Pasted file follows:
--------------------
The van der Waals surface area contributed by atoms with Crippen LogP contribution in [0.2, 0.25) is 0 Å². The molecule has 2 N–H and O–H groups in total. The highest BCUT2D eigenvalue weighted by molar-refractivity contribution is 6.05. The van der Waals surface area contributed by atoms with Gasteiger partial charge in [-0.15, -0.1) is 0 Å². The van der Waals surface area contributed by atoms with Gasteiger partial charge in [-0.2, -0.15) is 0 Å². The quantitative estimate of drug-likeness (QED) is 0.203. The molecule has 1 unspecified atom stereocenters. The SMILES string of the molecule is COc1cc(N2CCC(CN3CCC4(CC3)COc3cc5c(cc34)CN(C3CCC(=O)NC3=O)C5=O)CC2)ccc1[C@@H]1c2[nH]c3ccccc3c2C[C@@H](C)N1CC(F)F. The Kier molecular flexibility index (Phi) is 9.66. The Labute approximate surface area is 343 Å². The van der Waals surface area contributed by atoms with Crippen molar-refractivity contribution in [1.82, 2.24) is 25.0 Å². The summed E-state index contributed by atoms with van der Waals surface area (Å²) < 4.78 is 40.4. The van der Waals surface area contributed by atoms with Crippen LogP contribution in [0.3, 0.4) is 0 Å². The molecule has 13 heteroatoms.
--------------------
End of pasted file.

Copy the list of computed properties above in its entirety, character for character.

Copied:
The van der Waals surface area contributed by atoms with Crippen LogP contribution in [0.2, 0.25) is 0 Å². The molecule has 2 N–H and O–H groups in total. The highest BCUT2D eigenvalue weighted by molar-refractivity contribution is 6.05. The van der Waals surface area contributed by atoms with Gasteiger partial charge in [-0.15, -0.1) is 0 Å². The van der Waals surface area contributed by atoms with Gasteiger partial charge in [-0.2, -0.15) is 0 Å². The quantitative estimate of drug-likeness (QED) is 0.203. The molecule has 1 unspecified atom stereocenters. The SMILES string of the molecule is COc1cc(N2CCC(CN3CCC4(CC3)COc3cc5c(cc34)CN(C3CCC(=O)NC3=O)C5=O)CC2)ccc1[C@@H]1c2[nH]c3ccccc3c2C[C@@H](C)N1CC(F)F. The Kier molecular flexibility index (Phi) is 9.66. The Labute approximate surface area is 343 Å². The van der Waals surface area contributed by atoms with Crippen molar-refractivity contribution in [1.82, 2.24) is 25.0 Å². The summed E-state index contributed by atoms with van der Waals surface area (Å²) < 4.78 is 40.4. The van der Waals surface area contributed by atoms with Crippen LogP contribution in [0.3, 0.4) is 0 Å². The molecule has 13 heteroatoms.